Información

The Upper Room Story

Following the stock market crash in 1929 and the Great Depression that followed, Frances Craig, a Sunday School teacher at Travis Park Methodist Episcopal Church, in Francis CraigSan Antonio, Texas, saw the comfort people found in short devotional readings. She urged her pastor, Dr. Paul Kern, to write a collection of devotionals. In the weekly church newsletter, Kern began suggesting daily scripture readings alongside short notes to encourage people to read the Bible. Mrs. Craig never forgot the impact of that daily guidance in Bible reading.

At the same time, Grover Emmons, a clergyman of the Methodist Episcopal Church who had served in France and the Far East, was also being prepared for his future role in developing The Upper Room daily devotional guide. In his ministry, Emmons saw that believers around the world have a common commitment to Christ. He dreamed of a devotional book that would be available and usable for all, “to cultivate an acquaintance with God.”

Grover EmmonsIn early 1934, Emmons came to Nashville, Tennessee to work as the director of home missions, evangelism, and hospitals for the Board of Home Missions.

In December 1934 Grover Emmons gave a report about the committee’s work on “the matter of a publication for devotional use in the home.” The following motion was brought to the board:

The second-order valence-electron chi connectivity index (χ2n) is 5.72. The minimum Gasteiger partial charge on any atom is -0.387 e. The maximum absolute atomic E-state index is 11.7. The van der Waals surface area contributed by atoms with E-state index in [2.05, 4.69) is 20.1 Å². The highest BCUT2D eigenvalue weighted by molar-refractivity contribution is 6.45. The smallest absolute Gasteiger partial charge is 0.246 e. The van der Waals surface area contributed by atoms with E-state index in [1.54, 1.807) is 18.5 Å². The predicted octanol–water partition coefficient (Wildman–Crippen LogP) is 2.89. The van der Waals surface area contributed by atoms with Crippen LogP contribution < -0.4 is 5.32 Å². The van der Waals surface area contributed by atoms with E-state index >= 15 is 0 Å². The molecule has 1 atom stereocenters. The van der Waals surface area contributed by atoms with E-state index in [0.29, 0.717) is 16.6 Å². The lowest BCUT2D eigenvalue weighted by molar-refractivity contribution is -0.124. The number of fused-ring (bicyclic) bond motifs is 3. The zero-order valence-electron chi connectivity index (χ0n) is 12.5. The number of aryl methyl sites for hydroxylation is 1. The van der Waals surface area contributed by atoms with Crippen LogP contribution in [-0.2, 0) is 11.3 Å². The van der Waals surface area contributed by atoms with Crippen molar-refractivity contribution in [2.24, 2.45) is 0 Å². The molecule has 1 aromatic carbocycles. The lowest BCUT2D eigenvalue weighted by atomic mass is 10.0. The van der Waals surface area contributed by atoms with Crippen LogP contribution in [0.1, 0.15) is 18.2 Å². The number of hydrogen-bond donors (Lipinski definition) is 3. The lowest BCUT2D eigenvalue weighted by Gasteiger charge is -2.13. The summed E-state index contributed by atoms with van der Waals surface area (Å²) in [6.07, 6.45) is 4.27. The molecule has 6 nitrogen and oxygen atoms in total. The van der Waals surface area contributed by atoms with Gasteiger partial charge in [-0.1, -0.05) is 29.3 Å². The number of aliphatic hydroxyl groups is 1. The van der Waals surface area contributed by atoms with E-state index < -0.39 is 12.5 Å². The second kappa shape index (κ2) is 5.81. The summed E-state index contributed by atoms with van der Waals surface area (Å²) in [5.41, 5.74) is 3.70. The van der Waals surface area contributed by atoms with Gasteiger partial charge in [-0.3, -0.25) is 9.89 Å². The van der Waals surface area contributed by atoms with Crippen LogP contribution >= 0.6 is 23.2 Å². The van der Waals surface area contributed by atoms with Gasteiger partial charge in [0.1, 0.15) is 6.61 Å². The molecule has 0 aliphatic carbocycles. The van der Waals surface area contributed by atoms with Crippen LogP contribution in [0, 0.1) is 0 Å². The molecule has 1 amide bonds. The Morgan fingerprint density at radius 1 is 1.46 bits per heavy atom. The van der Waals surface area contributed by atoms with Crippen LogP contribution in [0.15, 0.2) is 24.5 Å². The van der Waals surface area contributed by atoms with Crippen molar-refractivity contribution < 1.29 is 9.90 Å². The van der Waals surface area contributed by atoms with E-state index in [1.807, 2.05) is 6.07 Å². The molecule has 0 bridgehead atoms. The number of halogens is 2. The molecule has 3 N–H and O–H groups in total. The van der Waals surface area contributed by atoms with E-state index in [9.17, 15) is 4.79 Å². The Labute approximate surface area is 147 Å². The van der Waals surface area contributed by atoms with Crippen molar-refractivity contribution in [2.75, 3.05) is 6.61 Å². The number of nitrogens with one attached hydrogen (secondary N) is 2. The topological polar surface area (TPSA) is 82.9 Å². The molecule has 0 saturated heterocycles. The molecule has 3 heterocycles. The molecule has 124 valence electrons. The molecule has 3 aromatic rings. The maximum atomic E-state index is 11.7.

. . . To publish a quarterly devotional booklet to be sold in the local church through the Missionary Committee and to bear the imprint of the Commission [on Home Missions, Hospitals, and Evangelism]. This is to be an experiment for one quarter, details to be referred to Dr. Emmons . . . 

At the time, Frances Craig served as a volunteer director on the Committee on Devotional Literature for the Board of Home Missions, and she took news of the project back to San Antonio and asked the Philathea Sunday school class (a group of more than 100) to pray for the devotional project.

Francis CraigDr. Emmons began to develop the structure of the magazine; daily entries would include a quoted scripture verse, a suggested scripture reading, brief comments, a prayer, and a closing thought for the day. Individuals were invited to provide content for the daily entries and the emphasis was on personal stories of everyday people. When Frances Craig received a letter asking her to write entries for the new magazine, she knew that her prayers were having effect—production of the magazine was underway.

Grover Emmons and Bishop Arthur J. Moore talked to pastors and leaders of all denominations throughout the United States and shared the vision for the little magazine: reestablish the “family altar”—the practice of daily prayer and Bible reading in the home.

The new magazine would not be just a Methodist publication but a gift from Methodists to the larger church. Dr. Emmons envisioned a devotional aid that was not doctrinal but inclusive, centered not on differences but on beliefs that Christians hold in common.